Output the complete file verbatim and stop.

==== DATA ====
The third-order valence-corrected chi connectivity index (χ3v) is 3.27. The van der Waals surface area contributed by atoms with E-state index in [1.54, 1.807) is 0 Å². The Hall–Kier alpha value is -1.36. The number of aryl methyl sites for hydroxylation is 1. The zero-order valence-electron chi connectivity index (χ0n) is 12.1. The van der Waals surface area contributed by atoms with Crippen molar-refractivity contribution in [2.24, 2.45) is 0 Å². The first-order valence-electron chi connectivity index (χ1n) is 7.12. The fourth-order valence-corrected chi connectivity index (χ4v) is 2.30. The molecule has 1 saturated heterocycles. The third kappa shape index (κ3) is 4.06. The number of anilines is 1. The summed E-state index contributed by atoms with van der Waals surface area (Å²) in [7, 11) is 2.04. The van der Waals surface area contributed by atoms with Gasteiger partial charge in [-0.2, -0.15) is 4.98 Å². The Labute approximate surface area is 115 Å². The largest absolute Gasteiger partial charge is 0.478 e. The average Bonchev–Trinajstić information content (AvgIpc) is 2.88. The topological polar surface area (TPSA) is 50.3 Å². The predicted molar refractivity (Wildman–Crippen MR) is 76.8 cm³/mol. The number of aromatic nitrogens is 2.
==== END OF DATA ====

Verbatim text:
The third-order valence-corrected chi connectivity index (χ3v) is 3.27. The van der Waals surface area contributed by atoms with E-state index in [1.54, 1.807) is 0 Å². The Hall–Kier alpha value is -1.36. The number of aryl methyl sites for hydroxylation is 1. The zero-order valence-electron chi connectivity index (χ0n) is 12.1. The van der Waals surface area contributed by atoms with Crippen molar-refractivity contribution in [2.24, 2.45) is 0 Å². The first-order valence-electron chi connectivity index (χ1n) is 7.12. The fourth-order valence-corrected chi connectivity index (χ4v) is 2.30. The molecule has 1 saturated heterocycles. The third kappa shape index (κ3) is 4.06. The number of anilines is 1. The summed E-state index contributed by atoms with van der Waals surface area (Å²) in [7, 11) is 2.04. The van der Waals surface area contributed by atoms with Gasteiger partial charge in [-0.2, -0.15) is 4.98 Å². The Labute approximate surface area is 115 Å². The largest absolute Gasteiger partial charge is 0.478 e. The average Bonchev–Trinajstić information content (AvgIpc) is 2.88. The topological polar surface area (TPSA) is 50.3 Å². The predicted molar refractivity (Wildman–Crippen MR) is 76.8 cm³/mol. The number of aromatic nitrogens is 2.